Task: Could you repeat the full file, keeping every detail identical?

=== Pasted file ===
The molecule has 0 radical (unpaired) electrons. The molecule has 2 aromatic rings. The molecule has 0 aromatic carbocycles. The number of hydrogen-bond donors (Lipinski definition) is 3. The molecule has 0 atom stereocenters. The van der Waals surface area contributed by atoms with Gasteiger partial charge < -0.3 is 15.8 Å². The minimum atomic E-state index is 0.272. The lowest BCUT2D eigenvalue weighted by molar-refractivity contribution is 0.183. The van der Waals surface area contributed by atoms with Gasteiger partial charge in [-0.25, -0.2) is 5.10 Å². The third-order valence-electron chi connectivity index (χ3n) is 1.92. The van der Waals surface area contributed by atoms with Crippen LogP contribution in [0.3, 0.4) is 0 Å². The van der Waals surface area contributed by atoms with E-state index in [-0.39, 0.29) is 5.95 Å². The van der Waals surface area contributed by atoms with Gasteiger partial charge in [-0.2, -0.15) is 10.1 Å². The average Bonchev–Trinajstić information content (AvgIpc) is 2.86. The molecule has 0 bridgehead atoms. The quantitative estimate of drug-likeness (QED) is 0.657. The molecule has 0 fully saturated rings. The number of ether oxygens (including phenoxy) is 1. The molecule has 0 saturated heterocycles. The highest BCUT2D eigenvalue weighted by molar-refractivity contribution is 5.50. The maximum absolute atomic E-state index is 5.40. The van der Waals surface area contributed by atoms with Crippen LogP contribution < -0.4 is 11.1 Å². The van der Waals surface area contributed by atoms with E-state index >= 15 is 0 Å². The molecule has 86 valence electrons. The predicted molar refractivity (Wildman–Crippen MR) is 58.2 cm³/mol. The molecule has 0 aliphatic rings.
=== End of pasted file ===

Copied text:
The molecule has 0 radical (unpaired) electrons. The molecule has 2 aromatic rings. The molecule has 0 aromatic carbocycles. The number of hydrogen-bond donors (Lipinski definition) is 3. The molecule has 0 atom stereocenters. The van der Waals surface area contributed by atoms with Gasteiger partial charge < -0.3 is 15.8 Å². The minimum atomic E-state index is 0.272. The lowest BCUT2D eigenvalue weighted by molar-refractivity contribution is 0.183. The van der Waals surface area contributed by atoms with Gasteiger partial charge in [-0.25, -0.2) is 5.10 Å². The third-order valence-electron chi connectivity index (χ3n) is 1.92. The van der Waals surface area contributed by atoms with Crippen LogP contribution in [0.3, 0.4) is 0 Å². The van der Waals surface area contributed by atoms with E-state index in [-0.39, 0.29) is 5.95 Å². The van der Waals surface area contributed by atoms with Gasteiger partial charge in [-0.2, -0.15) is 10.1 Å². The average Bonchev–Trinajstić information content (AvgIpc) is 2.86. The molecule has 0 bridgehead atoms. The quantitative estimate of drug-likeness (QED) is 0.657. The molecule has 0 fully saturated rings. The number of ether oxygens (including phenoxy) is 1. The molecule has 0 saturated heterocycles. The highest BCUT2D eigenvalue weighted by molar-refractivity contribution is 5.50. The maximum absolute atomic E-state index is 5.40. The van der Waals surface area contributed by atoms with Crippen LogP contribution < -0.4 is 11.1 Å². The van der Waals surface area contributed by atoms with E-state index >= 15 is 0 Å². The molecule has 86 valence electrons. The predicted molar refractivity (Wildman–Crippen MR) is 58.2 cm³/mol. The molecule has 0 aliphatic rings.